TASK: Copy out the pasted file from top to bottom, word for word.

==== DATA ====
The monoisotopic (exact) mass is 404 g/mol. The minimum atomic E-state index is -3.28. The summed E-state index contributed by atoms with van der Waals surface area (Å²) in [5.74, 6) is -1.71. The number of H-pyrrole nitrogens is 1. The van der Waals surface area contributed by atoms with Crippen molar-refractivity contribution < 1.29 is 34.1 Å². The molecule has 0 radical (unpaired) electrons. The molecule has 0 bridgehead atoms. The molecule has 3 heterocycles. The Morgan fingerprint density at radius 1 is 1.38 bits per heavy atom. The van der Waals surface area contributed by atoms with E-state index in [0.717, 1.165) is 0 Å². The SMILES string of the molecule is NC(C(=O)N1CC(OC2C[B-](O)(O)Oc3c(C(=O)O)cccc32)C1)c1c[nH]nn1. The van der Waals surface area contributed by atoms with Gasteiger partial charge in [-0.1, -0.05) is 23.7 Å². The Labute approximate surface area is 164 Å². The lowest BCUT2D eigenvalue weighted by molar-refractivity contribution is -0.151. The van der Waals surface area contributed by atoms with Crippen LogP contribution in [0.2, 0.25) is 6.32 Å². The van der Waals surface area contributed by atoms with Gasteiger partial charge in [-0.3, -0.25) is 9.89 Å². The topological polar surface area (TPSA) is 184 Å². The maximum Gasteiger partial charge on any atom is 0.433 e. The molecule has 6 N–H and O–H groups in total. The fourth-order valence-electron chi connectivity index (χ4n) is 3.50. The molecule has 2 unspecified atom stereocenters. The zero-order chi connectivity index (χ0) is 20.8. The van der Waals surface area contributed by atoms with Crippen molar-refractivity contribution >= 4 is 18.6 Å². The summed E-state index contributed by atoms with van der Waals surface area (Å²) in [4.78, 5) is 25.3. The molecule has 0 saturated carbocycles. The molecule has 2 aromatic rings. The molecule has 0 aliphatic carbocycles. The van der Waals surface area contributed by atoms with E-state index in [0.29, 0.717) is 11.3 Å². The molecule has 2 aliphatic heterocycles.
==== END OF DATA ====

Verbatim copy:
The monoisotopic (exact) mass is 404 g/mol. The minimum atomic E-state index is -3.28. The summed E-state index contributed by atoms with van der Waals surface area (Å²) in [5.74, 6) is -1.71. The number of H-pyrrole nitrogens is 1. The van der Waals surface area contributed by atoms with Crippen molar-refractivity contribution < 1.29 is 34.1 Å². The molecule has 0 radical (unpaired) electrons. The molecule has 0 bridgehead atoms. The molecule has 3 heterocycles. The Morgan fingerprint density at radius 1 is 1.38 bits per heavy atom. The van der Waals surface area contributed by atoms with E-state index in [0.717, 1.165) is 0 Å². The SMILES string of the molecule is NC(C(=O)N1CC(OC2C[B-](O)(O)Oc3c(C(=O)O)cccc32)C1)c1c[nH]nn1. The van der Waals surface area contributed by atoms with Gasteiger partial charge in [-0.1, -0.05) is 23.7 Å². The Labute approximate surface area is 164 Å². The lowest BCUT2D eigenvalue weighted by molar-refractivity contribution is -0.151. The van der Waals surface area contributed by atoms with Crippen LogP contribution in [0.2, 0.25) is 6.32 Å². The van der Waals surface area contributed by atoms with Gasteiger partial charge in [-0.3, -0.25) is 9.89 Å². The topological polar surface area (TPSA) is 184 Å². The maximum Gasteiger partial charge on any atom is 0.433 e. The molecule has 6 N–H and O–H groups in total. The fourth-order valence-electron chi connectivity index (χ4n) is 3.50. The molecule has 2 unspecified atom stereocenters. The zero-order chi connectivity index (χ0) is 20.8. The van der Waals surface area contributed by atoms with Crippen molar-refractivity contribution >= 4 is 18.6 Å². The summed E-state index contributed by atoms with van der Waals surface area (Å²) in [4.78, 5) is 25.3. The molecule has 0 saturated carbocycles. The molecule has 2 aromatic rings. The molecule has 0 aliphatic carbocycles. The van der Waals surface area contributed by atoms with E-state index in [0.29, 0.717) is 11.3 Å². The molecule has 2 aliphatic heterocycles.